Jülich: Past and Present (and Future?)


American troops in Jülich, 1944

This brief post has little to do with the topics I usually write about, save the WWII connection. Yet who can resist any historical tidbit related to one’s personal ancestry?

All American Gulicks have a common ancestor, Hendrick Van Gulick—born in the Duchy of Jülich in 1625; died in 1653 in Gravesend, Brooklyn, a Dutch colonial town—and thus trace their European heritage to Jülich in Western Germany (Gulick/Van Gulick is technically a Dutch name). In November, 1944 Allied bombers nearly annihilated the town. This photo shows troops of the 29th Infantry Division (aka “Blue and Gray”) who have attached a sign to one of the only town structures still standing, the Jülich Hexenturm, or witch tower. The sign reads: ‘This is Julich, Germany. Sorry it is so messed up but we were in a hurry! – 29th Infantry Division’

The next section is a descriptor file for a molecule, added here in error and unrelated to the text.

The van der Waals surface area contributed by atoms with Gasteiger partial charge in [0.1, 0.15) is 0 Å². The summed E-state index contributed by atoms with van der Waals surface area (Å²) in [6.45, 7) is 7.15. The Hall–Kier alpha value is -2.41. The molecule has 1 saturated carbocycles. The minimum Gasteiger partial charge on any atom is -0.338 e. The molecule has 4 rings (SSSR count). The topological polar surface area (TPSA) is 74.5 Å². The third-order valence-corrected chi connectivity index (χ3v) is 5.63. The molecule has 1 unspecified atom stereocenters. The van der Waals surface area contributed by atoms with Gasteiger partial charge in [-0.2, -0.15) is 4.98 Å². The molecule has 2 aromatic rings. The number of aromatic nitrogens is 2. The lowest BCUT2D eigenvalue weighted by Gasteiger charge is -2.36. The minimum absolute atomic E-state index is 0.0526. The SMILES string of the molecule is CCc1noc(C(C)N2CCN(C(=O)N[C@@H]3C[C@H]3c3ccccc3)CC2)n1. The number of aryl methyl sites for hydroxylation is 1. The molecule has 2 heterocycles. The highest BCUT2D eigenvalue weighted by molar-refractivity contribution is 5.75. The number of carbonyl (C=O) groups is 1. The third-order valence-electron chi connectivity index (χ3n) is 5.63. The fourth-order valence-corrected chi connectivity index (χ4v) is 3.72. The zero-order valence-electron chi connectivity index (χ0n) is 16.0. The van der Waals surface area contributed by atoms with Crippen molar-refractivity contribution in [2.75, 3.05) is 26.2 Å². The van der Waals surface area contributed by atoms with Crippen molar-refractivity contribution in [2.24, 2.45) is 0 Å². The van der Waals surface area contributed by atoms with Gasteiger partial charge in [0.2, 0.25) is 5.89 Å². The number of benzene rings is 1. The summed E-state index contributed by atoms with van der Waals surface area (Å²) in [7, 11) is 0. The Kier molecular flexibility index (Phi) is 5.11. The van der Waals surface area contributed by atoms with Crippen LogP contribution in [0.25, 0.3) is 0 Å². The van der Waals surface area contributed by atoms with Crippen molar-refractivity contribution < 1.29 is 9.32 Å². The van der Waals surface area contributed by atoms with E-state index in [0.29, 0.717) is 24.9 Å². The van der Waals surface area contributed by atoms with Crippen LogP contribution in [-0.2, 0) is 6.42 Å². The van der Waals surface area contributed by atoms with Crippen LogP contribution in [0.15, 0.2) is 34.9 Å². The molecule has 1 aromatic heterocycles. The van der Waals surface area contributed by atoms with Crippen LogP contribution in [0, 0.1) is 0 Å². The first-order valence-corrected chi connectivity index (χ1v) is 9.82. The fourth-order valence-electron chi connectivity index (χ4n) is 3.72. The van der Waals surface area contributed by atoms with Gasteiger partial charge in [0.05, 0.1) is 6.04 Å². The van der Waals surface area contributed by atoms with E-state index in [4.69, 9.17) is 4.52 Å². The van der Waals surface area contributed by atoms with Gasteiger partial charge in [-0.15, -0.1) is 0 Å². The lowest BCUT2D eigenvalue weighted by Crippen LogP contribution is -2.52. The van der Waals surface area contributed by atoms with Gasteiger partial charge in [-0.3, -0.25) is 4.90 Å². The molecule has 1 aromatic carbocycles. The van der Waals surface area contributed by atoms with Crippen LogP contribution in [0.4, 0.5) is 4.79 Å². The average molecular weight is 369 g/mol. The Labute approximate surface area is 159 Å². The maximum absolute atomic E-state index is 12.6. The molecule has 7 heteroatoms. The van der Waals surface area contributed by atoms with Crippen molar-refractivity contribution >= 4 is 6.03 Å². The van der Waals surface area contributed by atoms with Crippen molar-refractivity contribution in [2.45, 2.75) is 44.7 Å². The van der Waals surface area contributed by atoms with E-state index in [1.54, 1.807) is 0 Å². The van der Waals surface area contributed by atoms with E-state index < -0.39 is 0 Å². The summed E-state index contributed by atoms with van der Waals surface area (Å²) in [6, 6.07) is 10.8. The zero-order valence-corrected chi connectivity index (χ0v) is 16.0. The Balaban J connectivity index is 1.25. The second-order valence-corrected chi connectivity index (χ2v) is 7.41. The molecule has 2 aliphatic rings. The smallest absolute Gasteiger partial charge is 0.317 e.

Jülich was reconstructed in the 1950s according to its Renaissance city plan. Today it is home to an esteemed research center, the Aachen University of Applied Sciences. I am thinking about a trip to Jülich this summer.

This entry was posted in Curiosità, Local History and tagged , . Bookmark the permalink.

One Response to Jülich: Past and Present (and Future?)

  1. Joyce says:

    Thank you Amy, so interesting. Mom

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